The Huntley College of Agriculture is hosting the Inaugural California Coffee Summit on Thursday, January 18 at the AgriScapes Conference Center at Cal Poly Pomona. Domestic coffee production has typically only been done in Hawaii, but California farmers have recently begun to take interest planting coffee and producing beans at a premium price point.
Those interested in growing, processing or marketing specialty coffee will learn about new opportunities for commercially grown coffee in California, which is currently retailing for roughly $18 per cup. Industry leaders from Santa Barbara and San Diego counties, where much of California coffee is grown, will be discussing coffee production and processing methods.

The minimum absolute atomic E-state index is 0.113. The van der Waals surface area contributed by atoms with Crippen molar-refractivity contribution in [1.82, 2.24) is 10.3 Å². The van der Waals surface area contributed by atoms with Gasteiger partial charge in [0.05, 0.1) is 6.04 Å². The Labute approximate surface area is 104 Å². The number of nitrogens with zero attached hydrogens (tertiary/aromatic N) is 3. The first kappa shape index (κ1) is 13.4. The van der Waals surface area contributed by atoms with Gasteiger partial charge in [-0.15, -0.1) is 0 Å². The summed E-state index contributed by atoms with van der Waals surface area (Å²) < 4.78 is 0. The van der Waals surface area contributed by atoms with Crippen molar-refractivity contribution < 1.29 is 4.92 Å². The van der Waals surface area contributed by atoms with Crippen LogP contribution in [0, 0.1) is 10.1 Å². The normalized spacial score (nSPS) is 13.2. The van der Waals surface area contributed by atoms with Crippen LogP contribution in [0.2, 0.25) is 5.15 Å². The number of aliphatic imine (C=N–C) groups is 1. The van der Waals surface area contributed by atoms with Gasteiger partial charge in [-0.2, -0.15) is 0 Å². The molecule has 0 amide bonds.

Other agriculture professionals with the University of Hawaii and the U.S. Department of Agriculture will be giving presentations on topics such as the development of estate coffee, along with pest and disease management. UC Cooperative Extension advisors Ramiro Lobo, Gary Bender, and Duncan McKee will also be discussing which varieties are best suited for production in California, based on their research trials.
There are currently about 30,000 coffee trees planted on approximately 30 farms from Morro Bay to San Diego, with acreage forecasted to increase in 2018. While only a small percentage of that acreage is currently producing, demand continues to build for specialty coffee grown in California.
Registration is open for the Inaugural California Coffee Summit and includes a continental breakfast, lunch and coffee tasting.